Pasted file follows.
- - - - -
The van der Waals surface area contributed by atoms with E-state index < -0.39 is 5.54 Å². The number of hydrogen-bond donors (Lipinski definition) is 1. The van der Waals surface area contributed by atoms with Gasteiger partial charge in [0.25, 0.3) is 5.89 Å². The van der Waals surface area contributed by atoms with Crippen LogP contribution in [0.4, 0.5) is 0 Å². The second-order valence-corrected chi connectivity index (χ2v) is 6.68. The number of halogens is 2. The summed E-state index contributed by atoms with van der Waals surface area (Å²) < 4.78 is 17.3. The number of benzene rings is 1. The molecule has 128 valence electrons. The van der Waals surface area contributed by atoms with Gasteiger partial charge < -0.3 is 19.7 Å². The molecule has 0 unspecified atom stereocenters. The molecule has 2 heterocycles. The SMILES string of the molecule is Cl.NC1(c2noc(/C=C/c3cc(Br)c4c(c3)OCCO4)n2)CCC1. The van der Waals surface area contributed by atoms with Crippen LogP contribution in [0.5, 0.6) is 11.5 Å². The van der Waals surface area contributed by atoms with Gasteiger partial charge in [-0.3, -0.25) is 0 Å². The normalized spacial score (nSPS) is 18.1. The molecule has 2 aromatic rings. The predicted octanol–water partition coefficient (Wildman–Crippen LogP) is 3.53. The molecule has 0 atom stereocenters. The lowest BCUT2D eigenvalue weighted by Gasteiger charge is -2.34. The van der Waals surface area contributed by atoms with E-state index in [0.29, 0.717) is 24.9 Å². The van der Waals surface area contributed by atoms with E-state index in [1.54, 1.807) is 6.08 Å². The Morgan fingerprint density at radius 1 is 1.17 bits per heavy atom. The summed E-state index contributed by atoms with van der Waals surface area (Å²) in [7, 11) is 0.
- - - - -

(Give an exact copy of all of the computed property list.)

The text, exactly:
The van der Waals surface area contributed by atoms with E-state index < -0.39 is 5.54 Å². The number of hydrogen-bond donors (Lipinski definition) is 1. The van der Waals surface area contributed by atoms with Gasteiger partial charge in [0.25, 0.3) is 5.89 Å². The van der Waals surface area contributed by atoms with Crippen LogP contribution in [0.4, 0.5) is 0 Å². The second-order valence-corrected chi connectivity index (χ2v) is 6.68. The number of halogens is 2. The summed E-state index contributed by atoms with van der Waals surface area (Å²) < 4.78 is 17.3. The number of benzene rings is 1. The molecule has 128 valence electrons. The van der Waals surface area contributed by atoms with Gasteiger partial charge < -0.3 is 19.7 Å². The molecule has 0 unspecified atom stereocenters. The molecule has 2 heterocycles. The SMILES string of the molecule is Cl.NC1(c2noc(/C=C/c3cc(Br)c4c(c3)OCCO4)n2)CCC1. The van der Waals surface area contributed by atoms with Crippen LogP contribution in [0.5, 0.6) is 11.5 Å². The van der Waals surface area contributed by atoms with Gasteiger partial charge in [-0.3, -0.25) is 0 Å². The normalized spacial score (nSPS) is 18.1. The molecule has 2 aromatic rings. The predicted octanol–water partition coefficient (Wildman–Crippen LogP) is 3.53. The molecule has 0 atom stereocenters. The lowest BCUT2D eigenvalue weighted by Gasteiger charge is -2.34. The van der Waals surface area contributed by atoms with E-state index in [0.29, 0.717) is 24.9 Å². The van der Waals surface area contributed by atoms with E-state index in [1.54, 1.807) is 6.08 Å². The Morgan fingerprint density at radius 1 is 1.17 bits per heavy atom. The summed E-state index contributed by atoms with van der Waals surface area (Å²) in [7, 11) is 0.